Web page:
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    ABSTRACT: We combine quantum dots (QDs) with long-lifetime terbium complexes (Tb), a near-IR Alexa Fluor dye (A647), and self-assembling peptides to demonstrate combinatorial and sequential bionanophotonic logic devices that function by time-gated Förster resonance energy transfer (FRET). Upon excitation, the Tb-QD-A647 FRET-complex produces time-dependent photoluminescent signatures from multi-FRET pathways enabled by the capacitor-like behavior of the Tb. The unique photoluminescent signatures are manipulated by ratiometrically varying dye/Tb inputs and collection time. Fluorescent output is converted into Boolean logic states to create complex arithmetic circuits including the half-adder/half-subtractor, 2:1 multiplexer/1:2 demultiplexer, and a 3-digit, 16-combination keypad lock.
    No preview · Article · Dec 2013 · ACS Applied Materials & Interfaces
  • Jonathan C. Claussen · Niko Hildebrandt · Igor Medintz
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    ABSTRACT: This chapter contains sections titled: Introduction Enzymes Metabolites Second Messengers Conclusions
    No preview · Chapter · Oct 2013
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    ABSTRACT: Luminescent semiconductor nanocrystals or quantum dots (QDs) contain favorable photonic properties (e.g., resistance to photobleaching, size-tunable PL, and large effective Stokes shifts) that make them well-suited for fluorescence (Förster) resonance energy transfer (FRET) based applications including monitoring proteolytic activity, elucidating the effects of nanoparticles-mediated drug delivery, and analyzing the spatial and temporal dynamics of cellular biochemical processes. Herein, we demonstrate how unique considerations of temporal and spatial constraints can be used in conjunction with QD-FRET systems to open up new avenues of scientific discovery in information processing and molecular logic circuitry. For example, by conjugating both long lifetime luminescent terbium(III) complexes (Tb) and fluorescent dyes (A647) to a single QD, we can create multiple FRET lanes that change temporally as the QD acts as both an acceptor and donor at distinct time intervals. Such temporal FRET modulation creates multi-step FRET cascades that produce a wealth of unique photoluminescence (PL) spectra that are well-suited for the construction of a photonic alphabet and photonic logic circuits. These research advances in bio-based molecular logic open the door to future applications including multiplexed biosensing and drug delivery for disease diagnostics and treatment.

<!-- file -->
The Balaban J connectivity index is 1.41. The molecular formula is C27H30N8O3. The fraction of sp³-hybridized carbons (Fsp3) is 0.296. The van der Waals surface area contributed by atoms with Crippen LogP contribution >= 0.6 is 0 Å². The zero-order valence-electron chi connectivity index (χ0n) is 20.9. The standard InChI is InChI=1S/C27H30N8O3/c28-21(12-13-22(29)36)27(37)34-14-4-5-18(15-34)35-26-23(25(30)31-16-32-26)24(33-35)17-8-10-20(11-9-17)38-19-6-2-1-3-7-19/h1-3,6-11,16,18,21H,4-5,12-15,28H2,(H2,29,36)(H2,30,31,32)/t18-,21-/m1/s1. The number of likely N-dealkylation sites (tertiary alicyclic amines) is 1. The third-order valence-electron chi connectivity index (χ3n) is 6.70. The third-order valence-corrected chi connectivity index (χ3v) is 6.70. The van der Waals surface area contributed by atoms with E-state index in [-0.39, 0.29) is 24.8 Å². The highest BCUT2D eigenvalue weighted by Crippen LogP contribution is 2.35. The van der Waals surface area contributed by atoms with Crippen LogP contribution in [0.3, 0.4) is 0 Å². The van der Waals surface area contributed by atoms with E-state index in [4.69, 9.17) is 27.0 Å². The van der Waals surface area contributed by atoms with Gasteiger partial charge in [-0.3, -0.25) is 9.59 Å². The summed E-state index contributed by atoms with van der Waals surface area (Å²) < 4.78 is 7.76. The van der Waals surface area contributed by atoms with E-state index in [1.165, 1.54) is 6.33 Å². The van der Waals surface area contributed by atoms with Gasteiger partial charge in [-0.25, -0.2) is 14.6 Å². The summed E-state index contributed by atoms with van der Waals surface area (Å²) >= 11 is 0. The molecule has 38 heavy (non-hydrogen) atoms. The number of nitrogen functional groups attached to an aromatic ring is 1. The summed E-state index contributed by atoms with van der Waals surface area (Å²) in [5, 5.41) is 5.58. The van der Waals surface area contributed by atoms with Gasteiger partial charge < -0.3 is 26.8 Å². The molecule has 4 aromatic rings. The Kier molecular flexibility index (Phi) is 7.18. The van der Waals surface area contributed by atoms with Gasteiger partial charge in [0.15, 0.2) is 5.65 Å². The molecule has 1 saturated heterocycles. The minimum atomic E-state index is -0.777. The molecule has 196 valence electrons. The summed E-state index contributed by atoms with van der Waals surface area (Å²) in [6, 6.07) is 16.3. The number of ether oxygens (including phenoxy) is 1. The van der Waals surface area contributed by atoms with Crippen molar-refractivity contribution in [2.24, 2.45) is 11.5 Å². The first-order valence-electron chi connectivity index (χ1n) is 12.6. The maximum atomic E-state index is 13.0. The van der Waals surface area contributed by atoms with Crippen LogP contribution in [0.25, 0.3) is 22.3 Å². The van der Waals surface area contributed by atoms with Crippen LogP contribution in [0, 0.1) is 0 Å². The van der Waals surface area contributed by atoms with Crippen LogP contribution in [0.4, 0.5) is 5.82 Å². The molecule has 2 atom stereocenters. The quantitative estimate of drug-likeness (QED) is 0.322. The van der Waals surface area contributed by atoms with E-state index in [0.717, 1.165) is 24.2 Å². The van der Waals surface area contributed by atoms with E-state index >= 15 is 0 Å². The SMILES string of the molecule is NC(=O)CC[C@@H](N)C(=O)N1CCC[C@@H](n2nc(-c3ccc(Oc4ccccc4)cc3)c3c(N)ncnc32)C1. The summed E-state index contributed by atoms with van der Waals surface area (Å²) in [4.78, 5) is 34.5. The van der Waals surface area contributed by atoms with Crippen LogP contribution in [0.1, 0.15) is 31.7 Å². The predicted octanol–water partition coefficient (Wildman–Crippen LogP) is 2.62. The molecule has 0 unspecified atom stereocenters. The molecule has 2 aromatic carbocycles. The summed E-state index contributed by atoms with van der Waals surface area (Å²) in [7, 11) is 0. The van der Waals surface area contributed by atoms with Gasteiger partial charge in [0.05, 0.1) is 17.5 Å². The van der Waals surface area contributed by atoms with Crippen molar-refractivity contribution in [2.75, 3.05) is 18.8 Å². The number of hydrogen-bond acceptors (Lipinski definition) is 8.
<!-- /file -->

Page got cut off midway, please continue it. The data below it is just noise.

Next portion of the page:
No preview · Article · Oct 2013 · Proceedings of SPIE - The International Society for Optical Engineering
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    ABSTRACT: Integrating photonic inputs/outputs into unimolecular logic devices can provide significantly increased functional complexity and the ability to expand the repertoire of available operations. Here, we build upon a system previously utilized for biosensing to assemble and prototype several increasingly sophisticated biophotonic logic devices that function based upon multistep Förster resonance energy transfer (FRET) relays. The core system combines a central semiconductor quantum dot (QD) nanoplatform with a long-lifetime Tb complex FRET donor and a near-IR organic fluorophore acceptor; the latter acts as two unique inputs for the QD-based device. The Tb complex allows for a form of temporal memory by providing unique access to a time-delayed modality as an alternate output which significantly increases the inherent computing options. Altering the device by controlling the configuration parameters with biologically based self-assembly provides input control while monitoring changes in emission output of all participants, in both a spectral and temporal-dependent manner, gives rise to two input, single output Boolean Logic operations including OR, AND, INHIBIT, XOR, NOR, NAND, along with the possibility of gate transitions. Incorporation of an enzymatic cleavage step provides for a set-reset function that can be implemented repeatedly with the same building blocks and is demonstrated with single input, single output YES and NOT gates. Potential applications for these devices are discussed in the context of their constituent parts and the richness of available signal.